In this manuscript, we developed a computational approach that combines a spatially referenced ISH atlas with single-cell transcriptome profiles generated using scRNA-seq to map each cell back to the tissue under study. We demonstrated the utility of our approach using cells taken from the brain of the marine annelid, P. dumerilii, at 48 hpf. Profiling over 7% of cells in its brain, we observed that 81% of cells were mapped back to a relatively precise location. We validated our results both computationally and using ISH for genes that displayed variability in expression in the scRNA-seq data.

Recently, alternative approaches for profiling the transcriptomes of spatially referenced cells have been proposed5,20. Transcriptome in vivo analysis (TIVA)20 allows individual cells to be fluorescently labeled within a tissue, visualized and then sequenced after capture. In practice, this is extremely useful when a particular cell, or small number of cells, is of interest. However, the throughput of this approach is potentially limited by the manual photoactivation and picking steps and also the number of tags that can be employed simultaneously.

By contrast, fluorescent in situ RNA-seq (FISSEQ)5 sequences individual cells in situ (i.e., directly on cells or tissue mounted on a coverslip). Such an approach can, in theory, be broadly applied, although the practical challenges are substantial. Moreover, only cells that are relatively close to one another can be assayed in the same experiment.

Our approach is complementary to these experimental strategies. Fundamentally, we do not aim to maintain the tissue structure through the experimental process, but aim to recover this structure post hoc by combining the scRNA-seq data with a pre-existing spatially referenced ISH atlas. Unlike TIVA, we do not need to label cells a priori and, unlike FISSEQ, we can assay cells from across a relatively large tissue simultaneously. However, the spatial origin of the cells assayed by TIVA and FISSEQ can be determined unambiguously, which may have advantages in certain circumstances.

From a computational perspective, our method could be extended in a number of ways. First, instead of using a binarized threshold for determining whether a gene is expressed from the ISH data, we could treat the reflection data for each gene as a continuous variable. Second, the in situ data used in our study have a very high resolution, with 11–174 voxels making up a typical cell. As discussed below this is somewhat atypical, with most resources having substantially lower resolution. Nevertheless, when such high-resolution information exists, one option is to first build a cellular model and to map each cell back to this new atlas. Finally, our method penalizes mismatches when a gene is expressed in the scRNA-seq data and not in the reference atlas. This is justified by noting that current scRNA-seq protocols display a substantial degree of technical noise, meaning that calling a gene as unexpressed in a given cell is challenging19. As scRNA-seq protocols improve, a two-way penalization criterion may become more appropriate (Supplementary Note 3).

Our approach depends critically upon the quality of the reference atlas. Consequently, it is important to filter out genes with low-quality ISH patterns, because these can create co-expression domains that in reality do not exist, but can lead to false-positive mappings. In practice, this can be done using automated approaches that process and filter out low-quality images21. Additionally, the number of genes in the reference database is of high importance. In this paper we used simulations to demonstrate that, as expected, increasing the number of genes in the reference set leads to a monotonic increase in the number of cells mapped back with high confidence. However, somewhat surprisingly, we observed that the increase in the number of confidently mapped cells increased only slightly when the reference set was increased from 60 to 72 expressed genes. One important consideration when determining whether an ISH database provides a suitable reference is the information content of the genes contained therein, with genes expressed in a spatially restricted and nonoverlapping manner providing the most utility.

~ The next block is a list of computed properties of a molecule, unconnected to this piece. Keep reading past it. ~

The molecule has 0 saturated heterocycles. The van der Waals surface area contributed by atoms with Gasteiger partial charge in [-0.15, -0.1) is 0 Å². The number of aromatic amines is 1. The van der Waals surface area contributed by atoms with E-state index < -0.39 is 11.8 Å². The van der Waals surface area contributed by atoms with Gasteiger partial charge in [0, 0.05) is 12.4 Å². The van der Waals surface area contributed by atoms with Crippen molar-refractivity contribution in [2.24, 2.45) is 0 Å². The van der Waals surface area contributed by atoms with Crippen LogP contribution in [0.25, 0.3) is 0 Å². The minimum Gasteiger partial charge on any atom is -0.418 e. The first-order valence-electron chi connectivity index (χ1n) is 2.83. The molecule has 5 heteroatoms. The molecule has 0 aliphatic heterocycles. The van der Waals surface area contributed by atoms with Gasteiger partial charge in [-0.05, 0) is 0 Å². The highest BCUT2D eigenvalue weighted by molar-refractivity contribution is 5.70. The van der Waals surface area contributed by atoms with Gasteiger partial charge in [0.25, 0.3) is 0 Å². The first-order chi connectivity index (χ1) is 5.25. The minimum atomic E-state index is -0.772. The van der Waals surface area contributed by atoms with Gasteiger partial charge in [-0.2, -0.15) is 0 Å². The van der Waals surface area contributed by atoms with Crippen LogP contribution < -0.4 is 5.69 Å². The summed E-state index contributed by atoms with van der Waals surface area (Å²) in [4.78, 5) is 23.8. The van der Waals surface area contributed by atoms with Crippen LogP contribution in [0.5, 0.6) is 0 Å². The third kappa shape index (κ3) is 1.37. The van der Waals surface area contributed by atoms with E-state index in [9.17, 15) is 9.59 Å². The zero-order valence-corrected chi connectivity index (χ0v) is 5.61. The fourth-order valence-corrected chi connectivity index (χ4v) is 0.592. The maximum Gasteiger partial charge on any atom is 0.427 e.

The precision of mapping is also affected by the resolution of the ISH atlas. Indeed, the majority of species listed in Table 1 lack a cellular resolution reference atlas. However, even without such an atlas, cells can be mapped back to small and restricted spatial domains using our method, thus facilitating important biological insights including the identification of new tissue-specific genes. Illustrating this, Satija et al.22 have developed an analogous computational approach, which they apply to assign individual cells to locations within the gastrulating zebrafish embryo using a low-resolution ISH atlas.

As with the ISH atlas, potential problems can also arise during the scRNA-seq data generation. At present, scRNA-seq is a relatively noisy technology, with only 20–40% of molecules being captured per cell in a typical experiment. Consequently, for genes expressed at low to moderate levels, quantification of expression is challenging. Moreover, some technologies require that cells fall within a specific size window before processing and sequencing. This might result in under-representation of particular cell types, thus seriously affecting the utility of approaches such as that described herein. The use of microwell plates and droplet technology, as well as protocol improvements, promise to overcome these limitations.